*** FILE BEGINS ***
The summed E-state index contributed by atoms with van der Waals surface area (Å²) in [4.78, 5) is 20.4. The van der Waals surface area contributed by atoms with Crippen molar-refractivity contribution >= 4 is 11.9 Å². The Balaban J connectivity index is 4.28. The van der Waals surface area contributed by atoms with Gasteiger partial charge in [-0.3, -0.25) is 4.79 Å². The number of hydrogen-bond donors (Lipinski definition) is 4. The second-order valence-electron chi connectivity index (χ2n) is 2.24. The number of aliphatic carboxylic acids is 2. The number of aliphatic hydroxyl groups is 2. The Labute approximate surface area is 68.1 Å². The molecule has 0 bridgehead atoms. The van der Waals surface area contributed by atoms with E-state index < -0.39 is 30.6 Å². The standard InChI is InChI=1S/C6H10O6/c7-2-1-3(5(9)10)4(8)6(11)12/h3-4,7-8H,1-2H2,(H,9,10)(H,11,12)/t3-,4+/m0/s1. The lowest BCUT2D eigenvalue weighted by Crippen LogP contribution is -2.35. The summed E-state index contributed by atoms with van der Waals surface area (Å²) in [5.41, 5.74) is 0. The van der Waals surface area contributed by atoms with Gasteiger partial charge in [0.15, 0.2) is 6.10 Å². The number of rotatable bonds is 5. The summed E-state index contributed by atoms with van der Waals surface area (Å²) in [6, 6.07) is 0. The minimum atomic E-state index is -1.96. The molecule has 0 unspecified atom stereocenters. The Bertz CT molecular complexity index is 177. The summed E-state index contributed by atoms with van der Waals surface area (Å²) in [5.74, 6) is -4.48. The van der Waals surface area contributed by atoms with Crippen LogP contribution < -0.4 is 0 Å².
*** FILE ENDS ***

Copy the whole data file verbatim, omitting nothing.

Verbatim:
The summed E-state index contributed by atoms with van der Waals surface area (Å²) in [4.78, 5) is 20.4. The van der Waals surface area contributed by atoms with Crippen molar-refractivity contribution >= 4 is 11.9 Å². The Balaban J connectivity index is 4.28. The van der Waals surface area contributed by atoms with Gasteiger partial charge in [-0.3, -0.25) is 4.79 Å². The number of hydrogen-bond donors (Lipinski definition) is 4. The second-order valence-electron chi connectivity index (χ2n) is 2.24. The number of aliphatic carboxylic acids is 2. The number of aliphatic hydroxyl groups is 2. The Labute approximate surface area is 68.1 Å². The molecule has 0 bridgehead atoms. The van der Waals surface area contributed by atoms with E-state index < -0.39 is 30.6 Å². The standard InChI is InChI=1S/C6H10O6/c7-2-1-3(5(9)10)4(8)6(11)12/h3-4,7-8H,1-2H2,(H,9,10)(H,11,12)/t3-,4+/m0/s1. The lowest BCUT2D eigenvalue weighted by Crippen LogP contribution is -2.35. The summed E-state index contributed by atoms with van der Waals surface area (Å²) in [5.41, 5.74) is 0. The van der Waals surface area contributed by atoms with Gasteiger partial charge in [0.15, 0.2) is 6.10 Å². The number of rotatable bonds is 5. The summed E-state index contributed by atoms with van der Waals surface area (Å²) in [6, 6.07) is 0. The minimum atomic E-state index is -1.96. The molecule has 0 unspecified atom stereocenters. The Bertz CT molecular complexity index is 177. The summed E-state index contributed by atoms with van der Waals surface area (Å²) in [5.74, 6) is -4.48. The van der Waals surface area contributed by atoms with Crippen LogP contribution < -0.4 is 0 Å².